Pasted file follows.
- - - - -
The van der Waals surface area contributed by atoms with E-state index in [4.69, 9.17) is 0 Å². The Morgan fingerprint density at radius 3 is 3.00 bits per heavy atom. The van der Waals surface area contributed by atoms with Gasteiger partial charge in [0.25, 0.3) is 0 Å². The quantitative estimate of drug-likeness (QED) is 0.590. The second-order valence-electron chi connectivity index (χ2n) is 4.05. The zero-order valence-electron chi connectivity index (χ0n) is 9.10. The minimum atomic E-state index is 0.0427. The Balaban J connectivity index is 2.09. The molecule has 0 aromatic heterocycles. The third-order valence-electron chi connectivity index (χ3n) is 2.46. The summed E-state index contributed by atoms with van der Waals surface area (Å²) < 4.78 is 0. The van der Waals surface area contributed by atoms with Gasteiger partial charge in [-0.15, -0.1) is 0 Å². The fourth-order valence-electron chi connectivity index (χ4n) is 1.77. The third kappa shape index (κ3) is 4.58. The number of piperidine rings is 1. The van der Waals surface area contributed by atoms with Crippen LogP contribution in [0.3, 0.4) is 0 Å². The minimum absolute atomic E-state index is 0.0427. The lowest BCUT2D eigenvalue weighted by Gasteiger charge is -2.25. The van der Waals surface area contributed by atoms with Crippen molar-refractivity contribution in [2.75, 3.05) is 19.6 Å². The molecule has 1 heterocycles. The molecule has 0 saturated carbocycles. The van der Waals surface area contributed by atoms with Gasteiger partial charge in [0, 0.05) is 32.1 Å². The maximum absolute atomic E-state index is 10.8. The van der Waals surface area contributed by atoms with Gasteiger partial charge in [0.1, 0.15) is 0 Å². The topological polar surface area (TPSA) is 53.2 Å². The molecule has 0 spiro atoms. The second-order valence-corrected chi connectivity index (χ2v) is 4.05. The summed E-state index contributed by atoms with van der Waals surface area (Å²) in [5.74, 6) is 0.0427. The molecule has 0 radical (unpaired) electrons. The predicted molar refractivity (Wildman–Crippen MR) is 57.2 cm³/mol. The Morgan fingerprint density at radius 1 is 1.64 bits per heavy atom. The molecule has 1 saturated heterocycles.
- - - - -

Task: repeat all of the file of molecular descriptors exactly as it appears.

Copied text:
The van der Waals surface area contributed by atoms with E-state index in [4.69, 9.17) is 0 Å². The Morgan fingerprint density at radius 3 is 3.00 bits per heavy atom. The van der Waals surface area contributed by atoms with Gasteiger partial charge in [0.25, 0.3) is 0 Å². The quantitative estimate of drug-likeness (QED) is 0.590. The second-order valence-electron chi connectivity index (χ2n) is 4.05. The zero-order valence-electron chi connectivity index (χ0n) is 9.10. The minimum atomic E-state index is 0.0427. The Balaban J connectivity index is 2.09. The molecule has 0 aromatic heterocycles. The third-order valence-electron chi connectivity index (χ3n) is 2.46. The summed E-state index contributed by atoms with van der Waals surface area (Å²) < 4.78 is 0. The van der Waals surface area contributed by atoms with Gasteiger partial charge in [-0.15, -0.1) is 0 Å². The fourth-order valence-electron chi connectivity index (χ4n) is 1.77. The third kappa shape index (κ3) is 4.58. The number of piperidine rings is 1. The van der Waals surface area contributed by atoms with Crippen LogP contribution in [0.3, 0.4) is 0 Å². The minimum absolute atomic E-state index is 0.0427. The lowest BCUT2D eigenvalue weighted by Gasteiger charge is -2.25. The van der Waals surface area contributed by atoms with Crippen molar-refractivity contribution in [2.75, 3.05) is 19.6 Å². The molecule has 1 heterocycles. The molecule has 0 saturated carbocycles. The van der Waals surface area contributed by atoms with Gasteiger partial charge in [0, 0.05) is 32.1 Å². The maximum absolute atomic E-state index is 10.8. The van der Waals surface area contributed by atoms with Gasteiger partial charge in [0.1, 0.15) is 0 Å². The topological polar surface area (TPSA) is 53.2 Å². The molecule has 0 spiro atoms. The second-order valence-corrected chi connectivity index (χ2v) is 4.05. The summed E-state index contributed by atoms with van der Waals surface area (Å²) in [5.74, 6) is 0.0427. The molecule has 0 radical (unpaired) electrons. The predicted molar refractivity (Wildman–Crippen MR) is 57.2 cm³/mol. The Morgan fingerprint density at radius 1 is 1.64 bits per heavy atom. The molecule has 1 saturated heterocycles.